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FAQ: How should I break in my new scooter?
Overview
The subject of engine break in is, unfortunately, shrouded in mystery and controversy, both inside and outside the scooter world. It's very difficult to quantifiably say that one engine break-in method works better than another. There are basically two schools of thought, though: take it easy, and ride it like you stole it. Rather than tell you which one is correct, we'll present both and let you decide for yourself.
Take It Easy
The "take it easy" approach says that, for a modern Vespa, the first 625 miles (about 1000km) should be ridden using no more than three-quarters of the throttle, avoiding jackrabbit starts, and taking pains to vary your RPM. The theory here is that there are a lot of close-tolerance parts in the engine, and when the engine is new, those parts haven't necessarily worn together yet. Taking it easy gives those metal parts a chance to seat themselves to each other and avoids generating so much friction that something in the engine gives out.

After the first 625 miles (and the all-important first service), it's generally considered safe to ride at full speed without worrying about RPM or anything else.

Dealers almost universally instruct new buyers to follow this break-in method, although their motivation in doing so probably has more to do with avoiding breakdowns and angry buyers than producing the most amount of horsepower.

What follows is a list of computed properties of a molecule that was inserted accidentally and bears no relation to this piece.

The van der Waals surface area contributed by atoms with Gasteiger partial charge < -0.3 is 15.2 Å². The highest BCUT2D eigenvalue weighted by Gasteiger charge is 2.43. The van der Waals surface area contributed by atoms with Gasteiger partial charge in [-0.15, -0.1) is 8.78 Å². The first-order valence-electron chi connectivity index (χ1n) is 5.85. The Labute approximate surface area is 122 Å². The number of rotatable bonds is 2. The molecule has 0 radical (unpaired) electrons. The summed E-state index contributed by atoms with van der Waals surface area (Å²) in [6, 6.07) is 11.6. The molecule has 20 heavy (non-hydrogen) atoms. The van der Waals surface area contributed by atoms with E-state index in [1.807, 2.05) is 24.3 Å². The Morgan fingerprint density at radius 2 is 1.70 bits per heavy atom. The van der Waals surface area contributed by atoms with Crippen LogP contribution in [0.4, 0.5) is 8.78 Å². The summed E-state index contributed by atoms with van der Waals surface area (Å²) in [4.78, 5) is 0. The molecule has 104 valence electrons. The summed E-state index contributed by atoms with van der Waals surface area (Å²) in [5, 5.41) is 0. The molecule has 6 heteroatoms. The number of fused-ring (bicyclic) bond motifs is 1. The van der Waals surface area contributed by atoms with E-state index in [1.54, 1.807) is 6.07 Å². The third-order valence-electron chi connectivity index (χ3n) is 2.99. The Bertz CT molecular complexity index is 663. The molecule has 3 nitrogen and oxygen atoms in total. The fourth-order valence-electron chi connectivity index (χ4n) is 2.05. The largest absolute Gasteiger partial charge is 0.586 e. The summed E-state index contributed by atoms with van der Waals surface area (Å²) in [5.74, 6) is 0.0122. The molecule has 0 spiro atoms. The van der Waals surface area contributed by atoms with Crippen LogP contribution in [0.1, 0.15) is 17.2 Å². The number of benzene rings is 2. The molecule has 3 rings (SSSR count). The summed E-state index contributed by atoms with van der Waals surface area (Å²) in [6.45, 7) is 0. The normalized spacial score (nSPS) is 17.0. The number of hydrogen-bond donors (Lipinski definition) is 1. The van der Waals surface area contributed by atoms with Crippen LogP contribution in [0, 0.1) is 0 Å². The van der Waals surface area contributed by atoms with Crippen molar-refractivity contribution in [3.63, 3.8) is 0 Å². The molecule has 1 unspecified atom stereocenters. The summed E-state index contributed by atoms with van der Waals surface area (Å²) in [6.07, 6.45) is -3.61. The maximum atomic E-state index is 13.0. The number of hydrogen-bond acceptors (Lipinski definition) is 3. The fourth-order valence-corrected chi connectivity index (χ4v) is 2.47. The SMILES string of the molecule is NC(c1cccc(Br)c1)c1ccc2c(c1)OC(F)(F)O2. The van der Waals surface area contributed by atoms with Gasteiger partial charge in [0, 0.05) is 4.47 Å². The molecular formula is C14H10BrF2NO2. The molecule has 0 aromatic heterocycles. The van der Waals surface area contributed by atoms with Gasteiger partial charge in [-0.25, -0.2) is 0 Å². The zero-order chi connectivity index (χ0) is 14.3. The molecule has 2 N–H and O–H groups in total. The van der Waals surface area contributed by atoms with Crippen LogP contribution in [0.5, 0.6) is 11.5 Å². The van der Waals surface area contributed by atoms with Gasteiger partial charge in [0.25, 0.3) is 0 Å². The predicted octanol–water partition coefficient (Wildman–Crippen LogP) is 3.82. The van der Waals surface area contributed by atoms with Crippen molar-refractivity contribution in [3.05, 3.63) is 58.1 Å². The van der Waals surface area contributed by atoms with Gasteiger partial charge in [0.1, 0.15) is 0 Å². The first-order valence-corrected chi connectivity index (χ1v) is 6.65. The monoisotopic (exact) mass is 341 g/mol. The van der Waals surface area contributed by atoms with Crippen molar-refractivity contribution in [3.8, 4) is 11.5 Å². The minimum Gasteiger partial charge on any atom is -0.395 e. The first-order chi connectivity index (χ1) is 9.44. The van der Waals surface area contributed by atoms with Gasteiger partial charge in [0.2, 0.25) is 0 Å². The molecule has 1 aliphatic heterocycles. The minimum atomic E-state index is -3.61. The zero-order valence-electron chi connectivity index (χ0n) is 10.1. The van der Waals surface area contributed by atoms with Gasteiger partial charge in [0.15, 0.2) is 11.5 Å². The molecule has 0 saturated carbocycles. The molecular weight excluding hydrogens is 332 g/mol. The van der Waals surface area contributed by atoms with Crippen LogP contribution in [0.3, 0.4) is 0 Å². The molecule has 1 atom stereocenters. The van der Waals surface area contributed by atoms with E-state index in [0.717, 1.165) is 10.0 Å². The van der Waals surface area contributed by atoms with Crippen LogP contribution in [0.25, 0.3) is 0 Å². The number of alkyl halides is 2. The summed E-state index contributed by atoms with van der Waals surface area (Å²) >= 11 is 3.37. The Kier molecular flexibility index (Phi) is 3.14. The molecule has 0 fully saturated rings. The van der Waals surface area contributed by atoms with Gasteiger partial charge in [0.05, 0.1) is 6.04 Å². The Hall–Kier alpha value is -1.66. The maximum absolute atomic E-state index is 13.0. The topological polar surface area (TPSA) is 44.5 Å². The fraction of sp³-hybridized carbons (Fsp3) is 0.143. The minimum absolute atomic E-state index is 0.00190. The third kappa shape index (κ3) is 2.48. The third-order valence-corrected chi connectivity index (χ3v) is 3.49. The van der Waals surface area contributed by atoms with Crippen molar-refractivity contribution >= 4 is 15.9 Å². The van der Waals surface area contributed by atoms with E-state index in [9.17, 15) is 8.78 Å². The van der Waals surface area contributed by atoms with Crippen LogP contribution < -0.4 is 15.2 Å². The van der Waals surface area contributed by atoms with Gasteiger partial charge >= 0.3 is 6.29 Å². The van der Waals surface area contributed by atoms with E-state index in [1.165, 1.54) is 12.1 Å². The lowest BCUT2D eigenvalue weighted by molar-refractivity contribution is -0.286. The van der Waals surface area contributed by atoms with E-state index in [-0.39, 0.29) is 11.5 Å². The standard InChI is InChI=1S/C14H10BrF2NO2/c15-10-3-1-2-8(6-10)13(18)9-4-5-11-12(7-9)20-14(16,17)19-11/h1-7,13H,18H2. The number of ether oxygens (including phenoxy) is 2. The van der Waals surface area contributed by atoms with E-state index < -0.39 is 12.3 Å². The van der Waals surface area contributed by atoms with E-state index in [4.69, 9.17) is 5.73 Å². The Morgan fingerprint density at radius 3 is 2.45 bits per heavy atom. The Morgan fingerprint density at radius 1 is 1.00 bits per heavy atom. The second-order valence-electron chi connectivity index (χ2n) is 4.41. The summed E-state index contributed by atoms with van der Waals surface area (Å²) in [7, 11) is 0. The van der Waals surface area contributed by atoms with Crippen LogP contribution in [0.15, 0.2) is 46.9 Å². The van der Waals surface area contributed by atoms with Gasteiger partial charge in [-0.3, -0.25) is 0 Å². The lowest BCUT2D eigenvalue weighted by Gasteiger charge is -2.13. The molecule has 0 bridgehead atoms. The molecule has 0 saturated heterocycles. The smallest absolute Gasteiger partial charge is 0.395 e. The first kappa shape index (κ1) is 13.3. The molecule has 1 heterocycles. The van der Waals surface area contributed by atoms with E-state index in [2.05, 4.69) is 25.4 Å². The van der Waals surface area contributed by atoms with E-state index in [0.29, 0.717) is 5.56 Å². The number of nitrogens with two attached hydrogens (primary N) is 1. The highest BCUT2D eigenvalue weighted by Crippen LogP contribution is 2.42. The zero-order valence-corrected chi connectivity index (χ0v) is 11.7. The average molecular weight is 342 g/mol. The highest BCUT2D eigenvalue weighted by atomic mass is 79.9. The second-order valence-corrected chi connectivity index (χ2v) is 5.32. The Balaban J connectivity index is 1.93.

Ride It Like You Stole It
The "ride it like you stole it" method says that for the first 20 to 50 miles you should thrash your scooter within an inch of its life. This includes climbing steep hills at wide-open throttle, freeway riding, and as much stress on the engine as you can manage. After the initial thrashing, immediately change the oil (you'll notice a superfine metal particulate suspended in the oil) and then ride it like normal. Or like you stole it. Your choice.

This break-in method is based on the idea that cylinder bores are given an initial cross-hatch pattern when the engine is machined so that the piston rings will hone themselves down to the exact tolerance of the bore. This, in turn, will provide a better seal, higher compression, less blow-back, and less burned oil. You've only got 20 or so miles of riding, though, before the cross-hatch pattern is gone.

Proponents of this break-in method claim that you end up with a faster, more powerful engine thanks to this break-in method.
Either Way
The general consensus is that the engine of a modern Vespa will loosen up a bit after 1,000 to 2,000 miles, getting smoother and even a bit stronger in the process.

Regardless of which engine break-in approach you take, the single best thing you can do for your scooter is to change the oil regularly, and use only a high-quality synthetic oil.
Last Updated Thu Nov 13, 2008 8:01 am
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